Lon Wood, a neighbour of the trail head and parking lot of the Mount Tzouhalem trail system, hopes the Municipality of North Cowichan will deal with the growing problems related to the park. (Robert Barron/Citizen)

Lon Wood, a neighbour of the trail head and parking lot of the Mount Tzouhalem trail system, hopes the Municipality of North Cowichan will deal with the growing problems related to the park. (Robert Barron/Citizen)

Neighbours want solutions to “Kaspa bedlam” caused by Mount Tzouhalem trailhead

Speeding vevicles, parking among the problems

At least one neighbour of the Kaspa Road parking area for the trails on Mount Tzouhalem is encouraged that the Municipality of North Cowichan has decided to take a look at the growing traffic and other concerns in the area he dubs “Kaspa bedlam”.

Longtime resident Lon Wood said the decision by the municipality’s council on Dec. 16 to have staff prepare a report exploring long and short-term solutions to the challenges at the site gives him cause for hope that the issue will be resolved in a reasonable manner.

“In my case, the complaint I submitted to the municipality was made more in sorrow than anger,” Wood said.

“It’s only a small minority of the trail users that are guilty of bad behaviour. The success of the trail system is encouraging, but it’s almost too much of a good thing. I believe it just hasn’t been thought through taking into consideration all the circumstances.”

RELATED STORY: SIGNAGE, IMPROVEMENTS UNTANGLE TRAILS ON MOUNT TZOUHALEM IN COWICHAN VALLEY

Wood and almost 30 other residents in the area of the trailhead of Mount Tzouhalem’s biking and walking trails sent letters to council outlining their many concerns with the influx of people and vehicles to their neighbourhood to use the recreational trails.

They include speeding vehicles through the residential neighbourhood, increased numbers of parked cars lining the streets after COVID-19 protocols limited parking in the parking lot, deer being struck by vehicles, camping and cooking on open air fires in the trail system’s parking lot and loud noises at all times of the day and night.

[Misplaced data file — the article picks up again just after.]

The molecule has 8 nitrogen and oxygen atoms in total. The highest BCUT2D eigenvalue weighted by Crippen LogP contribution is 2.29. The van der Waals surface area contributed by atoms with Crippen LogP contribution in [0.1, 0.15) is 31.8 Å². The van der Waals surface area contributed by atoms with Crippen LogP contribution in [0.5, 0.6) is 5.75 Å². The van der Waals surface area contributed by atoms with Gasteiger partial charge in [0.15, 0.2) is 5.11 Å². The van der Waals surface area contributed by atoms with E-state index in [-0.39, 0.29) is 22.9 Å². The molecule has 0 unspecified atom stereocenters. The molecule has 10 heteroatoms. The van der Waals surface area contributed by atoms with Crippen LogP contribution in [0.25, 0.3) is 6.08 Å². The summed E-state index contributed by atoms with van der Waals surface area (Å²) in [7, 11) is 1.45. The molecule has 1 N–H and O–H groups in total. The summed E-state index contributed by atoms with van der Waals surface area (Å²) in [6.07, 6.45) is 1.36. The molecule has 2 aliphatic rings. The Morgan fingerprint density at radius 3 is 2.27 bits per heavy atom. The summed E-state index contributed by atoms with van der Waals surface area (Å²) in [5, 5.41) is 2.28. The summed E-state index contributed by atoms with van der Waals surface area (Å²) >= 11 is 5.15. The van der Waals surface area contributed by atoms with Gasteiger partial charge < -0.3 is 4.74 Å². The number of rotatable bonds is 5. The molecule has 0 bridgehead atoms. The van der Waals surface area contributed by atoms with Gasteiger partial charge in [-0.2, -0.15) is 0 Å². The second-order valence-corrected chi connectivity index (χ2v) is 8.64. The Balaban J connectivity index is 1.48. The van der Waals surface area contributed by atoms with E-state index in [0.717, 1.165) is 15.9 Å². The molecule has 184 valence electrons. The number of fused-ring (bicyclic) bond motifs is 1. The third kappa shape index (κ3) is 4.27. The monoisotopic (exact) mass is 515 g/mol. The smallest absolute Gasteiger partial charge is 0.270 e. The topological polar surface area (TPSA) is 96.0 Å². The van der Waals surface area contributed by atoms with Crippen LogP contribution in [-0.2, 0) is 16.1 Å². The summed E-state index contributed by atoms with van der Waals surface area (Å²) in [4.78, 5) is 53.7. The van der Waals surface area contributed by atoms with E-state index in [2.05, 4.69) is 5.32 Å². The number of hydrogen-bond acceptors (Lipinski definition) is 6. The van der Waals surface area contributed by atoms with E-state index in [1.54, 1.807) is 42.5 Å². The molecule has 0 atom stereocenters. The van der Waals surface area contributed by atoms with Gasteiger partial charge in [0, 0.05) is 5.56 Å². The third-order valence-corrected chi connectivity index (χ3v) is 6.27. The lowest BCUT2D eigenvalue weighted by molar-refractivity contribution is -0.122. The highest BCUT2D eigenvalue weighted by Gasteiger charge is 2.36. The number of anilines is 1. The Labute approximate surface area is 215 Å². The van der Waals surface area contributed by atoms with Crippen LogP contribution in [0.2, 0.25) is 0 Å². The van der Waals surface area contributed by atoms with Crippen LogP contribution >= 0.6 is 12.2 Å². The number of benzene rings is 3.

At North Cowichan’s council meeting, Coun. Christopher Justice noted that the use of forests within the municipality for biking and hiking has has seen a dramatic increase over the past few years.

He said outdoor sports are becoming more popular in general, but the increasing use of the Mount Tzouhalem trails is being supported and encouraged by North Cowichan which built trails and installed infrastructure there, including signage and a bathroom.

RELATED STORY: MOUNT TZOUHALEM GOES LIVE AROUND THE WORLD WITH GOOGLE TREKKER

“In our parks and trails master plan, it states that one of our three mountains is to become a mountain bike and nature-based tourist attraction, and it has been successful it would seem,” Justice said.

“We have seen an increase in local recreational use of our forests, and also an increase in large groups coming from out of town to use them as well. COVID-19 may have exacerbated the problems as well, but it’s not the root cause. As the residents have pointed out, a number of problems have come with this increased usage.”

Some of the suggestions the residents made to help solve the problems include having resident-only parking on the streets, installing user fees for visitors to the trails, removing North Cowichan’s signage and advertising from the trail system and closing access to the trails from the area altogether.

North Cowichan CAO Ted Swabey said staff will prepare a report that will attempt to respond to the neighbours’ concerns and give options to council on the best way to approach them.

The report will presented and debated at a future council meeting.

“It’s a step by step process, but I’m hopeful the problems will be dealt with in the end,” Wood said.